Myanmar Protesters Surround U.S. Embassy In Yangon, Urge Joe Biden To Help

Large crowds of pro-Democracy protesters surrounded the U.S. embassy in Myanmar's capital Yangon on Monday, calling for President Joe Biden to intervene to stop the Myanmar's military coup and free the country's detained leader.

Livestreams shared on Burmese media showed people gathering in different parts of Yangon, including the U.S. embassy, as the internet blackout imposed the previous evening appeared to lift.

On Monday, more than a dozen police trucks with four water cannons were deployed near Sule Pagoda in Yangon, where many of pro-democracy protests have been taking place.

The footage shows people, many of them young, holding placards with slogans such as "we don't want dictatorship", "We need the U.S. army", and others calling for the release of deposed State Counsellor of Myanmar Aung San Suu Kyi, who was seized by the military in a coup on February 1.

That day, the spokesman for the country's ruling party, the National League for Democracy, Myo Nyunt said that Suu Kyi and other senior NDL party leaders had been "taken" in an early morning raid by the military.


The Myanmar military overthrew the government and declared a year-long state of emergency, citing a failure to act on unsubstantiated claims of widespread voter fraud in the recent election. The coup began shortly after Suu Kyi won the election by a landslide.

The military in Myanmar demanded a recount of election votes but the country's election commission reported no evidence to support claims of voter fraud.

After the coup, phone lines to the capital went down and several TV networks were unable to broadcast due to "technical issues".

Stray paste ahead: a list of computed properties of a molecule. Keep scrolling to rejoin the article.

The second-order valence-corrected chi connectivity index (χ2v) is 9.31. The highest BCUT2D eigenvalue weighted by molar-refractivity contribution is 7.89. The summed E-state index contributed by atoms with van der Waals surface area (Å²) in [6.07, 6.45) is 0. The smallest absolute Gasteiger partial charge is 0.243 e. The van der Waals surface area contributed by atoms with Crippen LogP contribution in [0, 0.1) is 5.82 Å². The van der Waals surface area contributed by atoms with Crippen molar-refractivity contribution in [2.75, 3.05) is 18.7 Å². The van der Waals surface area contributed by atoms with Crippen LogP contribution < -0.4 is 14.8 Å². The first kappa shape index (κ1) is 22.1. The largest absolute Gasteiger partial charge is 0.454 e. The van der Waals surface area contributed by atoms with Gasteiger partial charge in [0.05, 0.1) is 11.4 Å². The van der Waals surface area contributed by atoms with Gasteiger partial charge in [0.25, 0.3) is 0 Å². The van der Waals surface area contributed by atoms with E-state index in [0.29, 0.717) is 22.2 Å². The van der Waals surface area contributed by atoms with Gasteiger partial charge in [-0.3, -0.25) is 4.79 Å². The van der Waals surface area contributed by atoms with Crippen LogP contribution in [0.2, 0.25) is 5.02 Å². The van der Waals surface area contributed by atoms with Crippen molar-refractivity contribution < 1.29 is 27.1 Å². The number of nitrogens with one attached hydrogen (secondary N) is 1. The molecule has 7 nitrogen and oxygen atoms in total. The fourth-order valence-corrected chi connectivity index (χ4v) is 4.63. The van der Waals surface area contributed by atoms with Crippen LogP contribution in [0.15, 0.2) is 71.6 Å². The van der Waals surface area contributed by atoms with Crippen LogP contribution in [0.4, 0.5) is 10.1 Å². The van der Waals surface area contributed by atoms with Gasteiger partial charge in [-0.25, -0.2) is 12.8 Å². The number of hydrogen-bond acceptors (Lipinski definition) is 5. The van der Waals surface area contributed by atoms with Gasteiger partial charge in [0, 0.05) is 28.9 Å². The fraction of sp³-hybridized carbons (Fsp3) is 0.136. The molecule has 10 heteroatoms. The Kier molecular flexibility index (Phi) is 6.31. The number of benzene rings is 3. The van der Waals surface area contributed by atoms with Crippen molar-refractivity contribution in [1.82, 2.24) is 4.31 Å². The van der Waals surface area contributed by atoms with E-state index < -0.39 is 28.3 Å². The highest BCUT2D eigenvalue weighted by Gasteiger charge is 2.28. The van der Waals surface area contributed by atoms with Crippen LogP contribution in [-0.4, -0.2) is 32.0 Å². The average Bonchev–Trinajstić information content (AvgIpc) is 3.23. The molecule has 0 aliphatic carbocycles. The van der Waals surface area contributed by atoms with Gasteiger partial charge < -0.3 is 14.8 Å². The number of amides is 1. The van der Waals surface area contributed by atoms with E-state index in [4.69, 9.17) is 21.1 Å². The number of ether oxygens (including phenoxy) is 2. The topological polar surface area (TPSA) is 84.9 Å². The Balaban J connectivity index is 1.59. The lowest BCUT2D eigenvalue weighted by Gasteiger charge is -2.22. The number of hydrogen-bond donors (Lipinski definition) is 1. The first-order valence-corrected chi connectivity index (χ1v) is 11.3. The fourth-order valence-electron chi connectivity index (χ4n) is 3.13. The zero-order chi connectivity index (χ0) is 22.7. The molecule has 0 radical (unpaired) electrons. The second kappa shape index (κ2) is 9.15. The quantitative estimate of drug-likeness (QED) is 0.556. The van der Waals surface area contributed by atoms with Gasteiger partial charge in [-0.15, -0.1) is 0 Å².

President Joe Biden announced sanctions on Myanmar on February 11, which included redirecting over $42.4 million in U.S. aid away from the country's government.

To allay fears that aid would be withdrawn from the most vulnerable people in Myanmar, also known as Burma, the White House also said USAID will support the country's residents "with approximately $69 million in bilateral programs that provide direct benefits to sustain and improve the health of the people of Burma, including efforts to maintain democratic space, foster food security, support independent media, and promote peace and reconciliation in conflict-affected regions."

The U.S. also imposed the first new sanctions on military chief Min Aung Hlaing and other senior generals. 10 individuals and three entities were designated for their connection with the military takeover and immediate action to limit exports of goods to the military in Myanmar.

The United Nations and a string of western nations have condemned the coup.

Late on Sunday, United Nations' Secretary General Antonio Guterres said he was "deeply concerned" about the situation in the country.

His response came shortly after shots were fired in the northern state of Kachin and the deployment of tanks to various cities in Myanmar.

"The Secretary-General reiterates his call on Member States collectively and bilaterally to exercise influence regarding the protection of the human rights and fundamental freedoms of the people of Myanmar, " he said in the statement.

Soldiers were deployed to power plants in Kachin that day, leading to a confrontation with activists, some of whom said they believed the army intended to cut off the electricity.

Protesters in Yangon, Myanmar, outside U.S. embassy
Protesters hold signs during a demonstration against the military coup outside the US embassy in Yangon on February 15, 2021. The crowds were calling for President Joe Biden to mobilise the American army to intervene to stop the Myanmar’s military coup and free its detained leader. YE AUNG THU/Getty